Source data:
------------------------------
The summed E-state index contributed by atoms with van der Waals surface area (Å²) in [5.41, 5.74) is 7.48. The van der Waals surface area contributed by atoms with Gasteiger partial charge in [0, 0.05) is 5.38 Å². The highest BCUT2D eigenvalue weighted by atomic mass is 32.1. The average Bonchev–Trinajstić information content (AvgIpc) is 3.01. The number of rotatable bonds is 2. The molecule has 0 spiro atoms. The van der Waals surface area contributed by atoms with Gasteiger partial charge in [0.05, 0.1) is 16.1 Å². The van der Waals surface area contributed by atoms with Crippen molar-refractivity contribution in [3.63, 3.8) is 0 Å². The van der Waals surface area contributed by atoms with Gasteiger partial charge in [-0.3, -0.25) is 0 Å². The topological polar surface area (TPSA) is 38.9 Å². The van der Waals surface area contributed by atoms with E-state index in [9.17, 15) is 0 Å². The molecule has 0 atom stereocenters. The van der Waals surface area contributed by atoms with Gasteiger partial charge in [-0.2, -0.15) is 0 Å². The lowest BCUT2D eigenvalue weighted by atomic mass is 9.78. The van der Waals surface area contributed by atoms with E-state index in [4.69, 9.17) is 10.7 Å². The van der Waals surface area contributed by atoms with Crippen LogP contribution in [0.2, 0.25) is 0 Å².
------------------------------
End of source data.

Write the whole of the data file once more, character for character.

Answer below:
The summed E-state index contributed by atoms with van der Waals surface area (Å²) in [5.41, 5.74) is 7.48. The van der Waals surface area contributed by atoms with Gasteiger partial charge in [0, 0.05) is 5.38 Å². The highest BCUT2D eigenvalue weighted by atomic mass is 32.1. The average Bonchev–Trinajstić information content (AvgIpc) is 3.01. The number of rotatable bonds is 2. The molecule has 0 spiro atoms. The van der Waals surface area contributed by atoms with Gasteiger partial charge in [0.05, 0.1) is 16.1 Å². The van der Waals surface area contributed by atoms with Crippen molar-refractivity contribution in [3.63, 3.8) is 0 Å². The van der Waals surface area contributed by atoms with Gasteiger partial charge in [-0.3, -0.25) is 0 Å². The topological polar surface area (TPSA) is 38.9 Å². The van der Waals surface area contributed by atoms with E-state index in [9.17, 15) is 0 Å². The molecule has 0 atom stereocenters. The van der Waals surface area contributed by atoms with Gasteiger partial charge in [-0.2, -0.15) is 0 Å². The lowest BCUT2D eigenvalue weighted by atomic mass is 9.78. The van der Waals surface area contributed by atoms with E-state index in [4.69, 9.17) is 10.7 Å². The van der Waals surface area contributed by atoms with Crippen LogP contribution in [0.2, 0.25) is 0 Å².